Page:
How to Avoid Spoilers in 6 Easy Steps

Imagine walking home from school, anxious to watch last night's episode of your favorite show, when you stumble across an article headline detailing the shocking character death in the episode you missed.

You'd probably be pretty angry, and that's because spoilers are the worst. It's annoying to learn about important plot points before you've had the chance to experience them yourself, but spoilers are getting harder and harder to avoid. Hard—but not impossible. Here's how to avoid them in six easy steps.

Step 1: Watch Your Favorite Shows Consistently

This may sound super obvious, but the best way to avoid getting spoiled is to put yourself in a situation where you can'be spoiled. Keep up to date with the TV shows and movies you care about and you'll never have to worry about overhearing pesky details about budding romances or character deaths ever again.

River Song meets the Tenth Doctor: Spoilers!

(Doctor Who via The BBC)


Step 2: Stay Off Your Phone

There's is so much good TV these days that it's not always possible to stay in the loop. When you've missed your favorite show and everyone is talking about it, your phone can be your enemy. Texts from friends, app notifications and social media are all potential sources of nasty spoilers, and there aren't many spoiler-blocking apps for phones—though Spoiler Block for the iPhone can be handy if you're a Twitter fan.


Step 3: Alert Your Friends

If you have friends that love gabbing about your fave shows with you, let them know the second you see them (or shoot them a preemptive text) that you're  not caught up and you don't want to hear any spoilers. If you're in a classroom situation, it might even make sense to kindly ask everyone to refrain from talking about it within earshot. Hopefully, they're true friends and will respect your wishes.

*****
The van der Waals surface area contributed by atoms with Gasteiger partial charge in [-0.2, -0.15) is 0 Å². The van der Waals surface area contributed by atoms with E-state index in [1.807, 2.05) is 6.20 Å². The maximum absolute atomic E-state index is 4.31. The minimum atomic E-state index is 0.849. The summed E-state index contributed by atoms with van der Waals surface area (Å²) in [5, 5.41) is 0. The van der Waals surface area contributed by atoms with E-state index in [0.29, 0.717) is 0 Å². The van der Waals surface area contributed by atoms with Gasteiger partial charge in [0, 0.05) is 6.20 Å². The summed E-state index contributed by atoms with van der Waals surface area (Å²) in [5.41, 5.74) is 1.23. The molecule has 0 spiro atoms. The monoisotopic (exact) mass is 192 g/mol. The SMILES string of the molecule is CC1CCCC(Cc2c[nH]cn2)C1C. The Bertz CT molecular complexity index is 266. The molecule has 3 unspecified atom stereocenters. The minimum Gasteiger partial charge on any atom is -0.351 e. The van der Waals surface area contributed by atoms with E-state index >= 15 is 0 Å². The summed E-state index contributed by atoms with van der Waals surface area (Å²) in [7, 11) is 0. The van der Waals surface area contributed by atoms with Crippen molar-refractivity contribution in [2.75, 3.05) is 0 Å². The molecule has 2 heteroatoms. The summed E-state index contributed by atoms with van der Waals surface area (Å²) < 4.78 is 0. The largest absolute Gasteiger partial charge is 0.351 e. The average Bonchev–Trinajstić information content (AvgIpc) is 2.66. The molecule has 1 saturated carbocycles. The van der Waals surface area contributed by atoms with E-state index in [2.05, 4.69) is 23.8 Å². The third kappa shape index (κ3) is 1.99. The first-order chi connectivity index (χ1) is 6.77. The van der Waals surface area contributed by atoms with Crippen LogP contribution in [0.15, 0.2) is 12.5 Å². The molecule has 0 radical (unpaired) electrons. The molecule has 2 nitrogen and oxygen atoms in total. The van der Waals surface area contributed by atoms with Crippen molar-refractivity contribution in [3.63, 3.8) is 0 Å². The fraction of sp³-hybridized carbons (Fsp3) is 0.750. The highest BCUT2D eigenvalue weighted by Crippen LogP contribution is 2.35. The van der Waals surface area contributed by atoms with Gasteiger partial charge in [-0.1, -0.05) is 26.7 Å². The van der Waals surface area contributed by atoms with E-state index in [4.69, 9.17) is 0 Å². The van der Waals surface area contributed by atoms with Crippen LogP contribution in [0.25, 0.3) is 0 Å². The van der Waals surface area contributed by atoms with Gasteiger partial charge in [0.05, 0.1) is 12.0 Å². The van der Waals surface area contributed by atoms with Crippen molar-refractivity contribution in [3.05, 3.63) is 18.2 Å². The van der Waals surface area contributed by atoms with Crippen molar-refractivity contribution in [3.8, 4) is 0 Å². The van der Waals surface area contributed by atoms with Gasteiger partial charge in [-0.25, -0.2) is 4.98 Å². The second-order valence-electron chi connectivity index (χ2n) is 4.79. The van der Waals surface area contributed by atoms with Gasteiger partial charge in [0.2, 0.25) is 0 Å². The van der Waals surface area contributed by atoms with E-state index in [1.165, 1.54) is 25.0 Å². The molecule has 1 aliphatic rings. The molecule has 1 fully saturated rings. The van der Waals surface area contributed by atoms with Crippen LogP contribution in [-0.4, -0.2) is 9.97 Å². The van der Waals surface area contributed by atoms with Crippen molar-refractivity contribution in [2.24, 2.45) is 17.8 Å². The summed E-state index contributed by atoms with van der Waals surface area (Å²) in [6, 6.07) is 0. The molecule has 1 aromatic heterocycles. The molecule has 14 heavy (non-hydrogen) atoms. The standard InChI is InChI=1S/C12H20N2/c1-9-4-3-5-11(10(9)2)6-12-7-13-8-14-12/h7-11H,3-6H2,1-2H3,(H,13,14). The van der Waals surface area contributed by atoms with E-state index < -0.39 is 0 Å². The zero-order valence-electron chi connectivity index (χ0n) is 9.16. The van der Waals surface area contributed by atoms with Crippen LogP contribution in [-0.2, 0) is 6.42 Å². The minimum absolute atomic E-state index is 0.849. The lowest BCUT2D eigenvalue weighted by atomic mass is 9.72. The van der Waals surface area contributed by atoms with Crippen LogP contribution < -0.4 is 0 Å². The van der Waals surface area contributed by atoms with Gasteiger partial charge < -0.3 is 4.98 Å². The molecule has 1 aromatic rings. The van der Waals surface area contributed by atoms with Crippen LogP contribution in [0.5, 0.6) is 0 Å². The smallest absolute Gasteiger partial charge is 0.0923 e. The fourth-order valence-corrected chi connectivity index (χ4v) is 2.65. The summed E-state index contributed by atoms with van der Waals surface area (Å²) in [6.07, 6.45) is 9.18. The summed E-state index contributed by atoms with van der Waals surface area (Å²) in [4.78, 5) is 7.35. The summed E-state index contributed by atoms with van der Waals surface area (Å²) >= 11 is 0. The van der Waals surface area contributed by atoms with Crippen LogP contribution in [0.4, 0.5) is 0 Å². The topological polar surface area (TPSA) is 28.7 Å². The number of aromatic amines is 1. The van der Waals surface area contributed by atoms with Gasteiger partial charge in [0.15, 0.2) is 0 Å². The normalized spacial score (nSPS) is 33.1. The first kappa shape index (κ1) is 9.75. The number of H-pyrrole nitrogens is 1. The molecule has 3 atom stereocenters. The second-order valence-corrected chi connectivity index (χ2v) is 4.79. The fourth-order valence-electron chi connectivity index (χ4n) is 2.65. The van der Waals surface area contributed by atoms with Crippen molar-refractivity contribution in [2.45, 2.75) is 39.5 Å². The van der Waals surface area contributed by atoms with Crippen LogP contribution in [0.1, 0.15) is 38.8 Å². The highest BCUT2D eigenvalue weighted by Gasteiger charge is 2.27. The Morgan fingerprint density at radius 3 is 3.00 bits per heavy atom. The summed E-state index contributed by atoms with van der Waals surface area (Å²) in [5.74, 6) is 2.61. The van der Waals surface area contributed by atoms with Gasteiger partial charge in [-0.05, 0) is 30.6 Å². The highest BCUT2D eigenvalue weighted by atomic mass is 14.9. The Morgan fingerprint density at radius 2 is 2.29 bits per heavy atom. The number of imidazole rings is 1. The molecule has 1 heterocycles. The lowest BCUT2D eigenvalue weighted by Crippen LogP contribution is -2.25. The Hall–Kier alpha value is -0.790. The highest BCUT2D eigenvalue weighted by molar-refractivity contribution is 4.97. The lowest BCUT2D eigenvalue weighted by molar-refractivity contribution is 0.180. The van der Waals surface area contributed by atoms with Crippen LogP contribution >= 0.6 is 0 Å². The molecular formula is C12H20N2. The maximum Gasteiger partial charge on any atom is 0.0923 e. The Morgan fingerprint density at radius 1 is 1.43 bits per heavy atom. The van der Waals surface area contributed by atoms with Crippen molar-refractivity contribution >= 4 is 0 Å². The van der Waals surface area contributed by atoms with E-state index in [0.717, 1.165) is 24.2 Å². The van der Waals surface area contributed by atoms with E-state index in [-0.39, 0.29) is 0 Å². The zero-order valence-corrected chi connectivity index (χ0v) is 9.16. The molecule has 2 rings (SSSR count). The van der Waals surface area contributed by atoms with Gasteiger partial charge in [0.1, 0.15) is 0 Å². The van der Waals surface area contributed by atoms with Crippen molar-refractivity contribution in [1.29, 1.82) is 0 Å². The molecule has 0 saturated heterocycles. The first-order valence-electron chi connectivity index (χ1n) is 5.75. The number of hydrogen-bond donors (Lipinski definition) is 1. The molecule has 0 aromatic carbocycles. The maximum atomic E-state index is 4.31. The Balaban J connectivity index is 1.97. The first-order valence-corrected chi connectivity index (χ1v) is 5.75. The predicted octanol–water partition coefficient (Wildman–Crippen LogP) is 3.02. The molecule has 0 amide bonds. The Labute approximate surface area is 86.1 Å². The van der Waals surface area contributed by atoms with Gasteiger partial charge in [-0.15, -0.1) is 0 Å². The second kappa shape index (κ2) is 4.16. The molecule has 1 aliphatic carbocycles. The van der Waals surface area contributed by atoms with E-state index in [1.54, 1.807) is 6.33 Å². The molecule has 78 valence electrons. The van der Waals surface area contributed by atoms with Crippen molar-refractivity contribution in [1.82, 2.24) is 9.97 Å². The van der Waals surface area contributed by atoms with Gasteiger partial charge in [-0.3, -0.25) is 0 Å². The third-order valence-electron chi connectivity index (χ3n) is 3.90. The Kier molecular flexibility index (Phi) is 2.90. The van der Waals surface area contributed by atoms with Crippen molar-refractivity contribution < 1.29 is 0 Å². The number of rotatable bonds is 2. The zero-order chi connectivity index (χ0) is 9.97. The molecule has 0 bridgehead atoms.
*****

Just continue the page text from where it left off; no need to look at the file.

Step 4: Install Spoiler-Blocking Extensions

If you follow like-minded people and fan pages on Twitter, Tumblr and Facebook, chances are your feed is going to be nothing but spoilers, so tread lightly. If you must go on social media, do it from a computer so you can install apps that will prevent unwanted spoilers. Use tools like Open Tweet Filter and Tumblr Savior to blacklist words related to your show or movie until you're ready. If there are any sites you visit that regularly talk about your show, also try Unspoiler, which blocks headlines about shows and movies based on your preferences.

Girl plugging her ears with fingers

(via Shutterstock)


Step 5: Know What's a Spoiler and What Isn't

Spoilers can be nearly unavoidable, so when you do encounter them, try not to overreact. If you find out that a character is in an episode, can it be considered a spoiler unless you thought that character was dead? Is it a spoiler to reveal something that happens in the first ten minutes of a movie? If the movie that's been spoiled for you is 10 years old, can you even consider it a spoiler?  Before you freak out on the person who "spoiled" it for you, consider how important it actually is in the scheme of things. It might not actually be a big deal.


Step 6: Embrace Spoilers

If all else fails, keep in mind that spoilers aren't the end of the world. In fact, according to psychology professor Nicholas Christenfeld's research, getting spoiled actually makes you like something more. Maybe you should actually seek them out? Just kidding. Nobody wants to do that.


And if you haven't finished Stranger Things and don't want to be spoiled, definitely don't click HERE to find out which character you're most like, based on your zodiac sign.